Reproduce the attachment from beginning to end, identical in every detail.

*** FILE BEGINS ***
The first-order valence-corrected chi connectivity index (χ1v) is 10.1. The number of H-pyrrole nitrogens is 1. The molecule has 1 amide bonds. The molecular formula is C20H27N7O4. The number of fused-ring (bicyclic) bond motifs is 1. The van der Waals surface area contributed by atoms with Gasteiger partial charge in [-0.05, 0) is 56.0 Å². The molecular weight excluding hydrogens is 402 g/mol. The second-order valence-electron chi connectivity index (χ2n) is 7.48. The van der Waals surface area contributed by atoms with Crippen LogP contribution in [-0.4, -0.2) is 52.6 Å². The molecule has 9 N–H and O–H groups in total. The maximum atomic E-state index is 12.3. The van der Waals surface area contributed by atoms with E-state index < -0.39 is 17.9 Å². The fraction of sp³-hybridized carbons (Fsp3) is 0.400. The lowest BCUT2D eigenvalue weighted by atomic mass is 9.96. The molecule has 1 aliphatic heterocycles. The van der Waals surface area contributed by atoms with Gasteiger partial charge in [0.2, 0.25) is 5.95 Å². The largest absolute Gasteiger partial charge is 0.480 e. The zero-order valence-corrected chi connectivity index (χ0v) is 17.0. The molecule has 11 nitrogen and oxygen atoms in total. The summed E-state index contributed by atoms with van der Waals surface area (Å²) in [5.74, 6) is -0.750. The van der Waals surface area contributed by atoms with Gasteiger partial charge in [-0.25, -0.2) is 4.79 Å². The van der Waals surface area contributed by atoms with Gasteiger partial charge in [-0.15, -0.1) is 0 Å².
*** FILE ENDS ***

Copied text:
The first-order valence-corrected chi connectivity index (χ1v) is 10.1. The number of H-pyrrole nitrogens is 1. The molecule has 1 amide bonds. The molecular formula is C20H27N7O4. The number of fused-ring (bicyclic) bond motifs is 1. The van der Waals surface area contributed by atoms with Gasteiger partial charge in [-0.05, 0) is 56.0 Å². The molecular weight excluding hydrogens is 402 g/mol. The second-order valence-electron chi connectivity index (χ2n) is 7.48. The van der Waals surface area contributed by atoms with Crippen LogP contribution in [-0.4, -0.2) is 52.6 Å². The molecule has 9 N–H and O–H groups in total. The maximum atomic E-state index is 12.3. The van der Waals surface area contributed by atoms with E-state index < -0.39 is 17.9 Å². The fraction of sp³-hybridized carbons (Fsp3) is 0.400. The lowest BCUT2D eigenvalue weighted by atomic mass is 9.96. The molecule has 1 aliphatic heterocycles. The van der Waals surface area contributed by atoms with Gasteiger partial charge in [0.2, 0.25) is 5.95 Å². The largest absolute Gasteiger partial charge is 0.480 e. The zero-order valence-corrected chi connectivity index (χ0v) is 17.0. The molecule has 11 nitrogen and oxygen atoms in total. The summed E-state index contributed by atoms with van der Waals surface area (Å²) in [5.74, 6) is -0.750. The van der Waals surface area contributed by atoms with Gasteiger partial charge in [-0.25, -0.2) is 4.79 Å². The van der Waals surface area contributed by atoms with Gasteiger partial charge in [-0.15, -0.1) is 0 Å².